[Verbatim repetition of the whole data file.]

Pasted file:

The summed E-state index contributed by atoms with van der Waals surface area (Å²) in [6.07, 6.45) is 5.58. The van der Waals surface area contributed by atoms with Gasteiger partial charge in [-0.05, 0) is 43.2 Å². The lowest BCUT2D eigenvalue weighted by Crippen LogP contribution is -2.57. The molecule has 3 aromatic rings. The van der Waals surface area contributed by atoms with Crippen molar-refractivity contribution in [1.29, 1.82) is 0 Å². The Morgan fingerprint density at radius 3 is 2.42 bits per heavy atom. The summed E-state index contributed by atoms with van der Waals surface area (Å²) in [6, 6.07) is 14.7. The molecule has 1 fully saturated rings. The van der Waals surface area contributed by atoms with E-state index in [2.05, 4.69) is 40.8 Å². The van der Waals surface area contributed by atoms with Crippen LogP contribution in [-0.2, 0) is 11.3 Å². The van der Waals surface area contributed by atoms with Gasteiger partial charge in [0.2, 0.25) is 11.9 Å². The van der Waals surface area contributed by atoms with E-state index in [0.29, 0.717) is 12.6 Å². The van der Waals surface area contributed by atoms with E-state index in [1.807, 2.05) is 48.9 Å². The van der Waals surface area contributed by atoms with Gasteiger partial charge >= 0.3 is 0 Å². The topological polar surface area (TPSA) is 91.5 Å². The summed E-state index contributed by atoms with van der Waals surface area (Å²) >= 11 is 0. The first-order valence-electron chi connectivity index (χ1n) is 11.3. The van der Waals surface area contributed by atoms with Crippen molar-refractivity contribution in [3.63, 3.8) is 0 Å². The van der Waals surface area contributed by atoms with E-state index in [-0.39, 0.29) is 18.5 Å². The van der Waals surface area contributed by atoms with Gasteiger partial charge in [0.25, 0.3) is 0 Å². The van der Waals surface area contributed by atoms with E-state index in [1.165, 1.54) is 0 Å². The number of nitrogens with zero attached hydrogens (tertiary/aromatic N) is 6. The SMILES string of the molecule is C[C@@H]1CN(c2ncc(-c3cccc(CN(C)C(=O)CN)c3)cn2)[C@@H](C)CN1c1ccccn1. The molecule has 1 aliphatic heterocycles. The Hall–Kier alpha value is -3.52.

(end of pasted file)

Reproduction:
The summed E-state index contributed by atoms with van der Waals surface area (Å²) in [6.07, 6.45) is 5.58. The van der Waals surface area contributed by atoms with Gasteiger partial charge in [-0.05, 0) is 43.2 Å². The lowest BCUT2D eigenvalue weighted by Crippen LogP contribution is -2.57. The molecule has 3 aromatic rings. The van der Waals surface area contributed by atoms with Crippen molar-refractivity contribution in [1.29, 1.82) is 0 Å². The Morgan fingerprint density at radius 3 is 2.42 bits per heavy atom. The summed E-state index contributed by atoms with van der Waals surface area (Å²) in [6, 6.07) is 14.7. The molecule has 1 fully saturated rings. The van der Waals surface area contributed by atoms with E-state index in [2.05, 4.69) is 40.8 Å². The van der Waals surface area contributed by atoms with Crippen LogP contribution in [-0.2, 0) is 11.3 Å². The van der Waals surface area contributed by atoms with Gasteiger partial charge in [0.2, 0.25) is 11.9 Å². The van der Waals surface area contributed by atoms with E-state index in [0.29, 0.717) is 12.6 Å². The van der Waals surface area contributed by atoms with E-state index in [1.807, 2.05) is 48.9 Å². The van der Waals surface area contributed by atoms with Gasteiger partial charge >= 0.3 is 0 Å². The topological polar surface area (TPSA) is 91.5 Å². The summed E-state index contributed by atoms with van der Waals surface area (Å²) >= 11 is 0. The first-order valence-electron chi connectivity index (χ1n) is 11.3. The van der Waals surface area contributed by atoms with Crippen molar-refractivity contribution in [3.63, 3.8) is 0 Å². The van der Waals surface area contributed by atoms with E-state index in [-0.39, 0.29) is 18.5 Å². The van der Waals surface area contributed by atoms with Gasteiger partial charge in [0.25, 0.3) is 0 Å². The van der Waals surface area contributed by atoms with E-state index in [1.165, 1.54) is 0 Å². The number of nitrogens with zero attached hydrogens (tertiary/aromatic N) is 6. The SMILES string of the molecule is C[C@@H]1CN(c2ncc(-c3cccc(CN(C)C(=O)CN)c3)cn2)[C@@H](C)CN1c1ccccn1. The molecule has 1 aliphatic heterocycles. The Hall–Kier alpha value is -3.52.